Given the substantial negative consequences, this provision may indirectly counter the many incentives the VerSanG-E tries to create for cooperation and thorough internal investigations. The provisions related to privilege will be highly contested between now and the final version of the Act.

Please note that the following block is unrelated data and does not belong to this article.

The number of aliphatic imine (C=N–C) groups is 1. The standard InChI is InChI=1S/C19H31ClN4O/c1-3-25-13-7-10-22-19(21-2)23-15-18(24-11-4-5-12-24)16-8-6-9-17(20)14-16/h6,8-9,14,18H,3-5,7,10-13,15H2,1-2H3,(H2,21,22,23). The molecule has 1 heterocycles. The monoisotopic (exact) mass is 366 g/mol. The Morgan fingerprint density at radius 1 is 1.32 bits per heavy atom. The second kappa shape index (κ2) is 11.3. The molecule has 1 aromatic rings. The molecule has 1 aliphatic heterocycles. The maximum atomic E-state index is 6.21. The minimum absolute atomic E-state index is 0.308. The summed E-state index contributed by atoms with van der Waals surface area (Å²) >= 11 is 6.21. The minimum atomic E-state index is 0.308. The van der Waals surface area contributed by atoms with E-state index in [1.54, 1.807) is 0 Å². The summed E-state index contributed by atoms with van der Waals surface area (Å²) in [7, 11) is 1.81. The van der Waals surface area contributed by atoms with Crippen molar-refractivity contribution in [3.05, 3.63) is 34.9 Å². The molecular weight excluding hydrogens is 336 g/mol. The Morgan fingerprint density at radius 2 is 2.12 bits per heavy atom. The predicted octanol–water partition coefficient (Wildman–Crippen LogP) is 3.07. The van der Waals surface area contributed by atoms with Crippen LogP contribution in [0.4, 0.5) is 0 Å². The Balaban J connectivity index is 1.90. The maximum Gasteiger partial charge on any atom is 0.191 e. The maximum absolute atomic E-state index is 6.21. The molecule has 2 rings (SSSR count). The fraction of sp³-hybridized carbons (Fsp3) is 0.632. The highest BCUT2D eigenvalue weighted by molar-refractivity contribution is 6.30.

The new Corporate Sanctions Act will apply to offenses committed after the Act has entered into force, which will be two years after its promulgation. German companies and German subsidiaries, should use this transitional period to properly prepare for the new regime. They should review their current internal procedures and create a thorough roadmap for the implementation of improvements. In order to ensure an effective compliance regime, they should conduct an appropriately tailored risk assessment, and make adjustments to their compliance program and internal control framework responsive to those findings. In particular, they should assure testing, monitoring and auditing protocols that can assist in regular review and validation of, or adjustments to, those controls. Further, in order to assure that they are well-positioned to respond promptly when an issue arises, they should implement, and communicate to employees, a mechanism for reporting issues and concerns. Finally, effectiveness of a compliance program depends upon the internal team, so companies are well-advised to assure that they have an internal compliance function that is adequately resourced.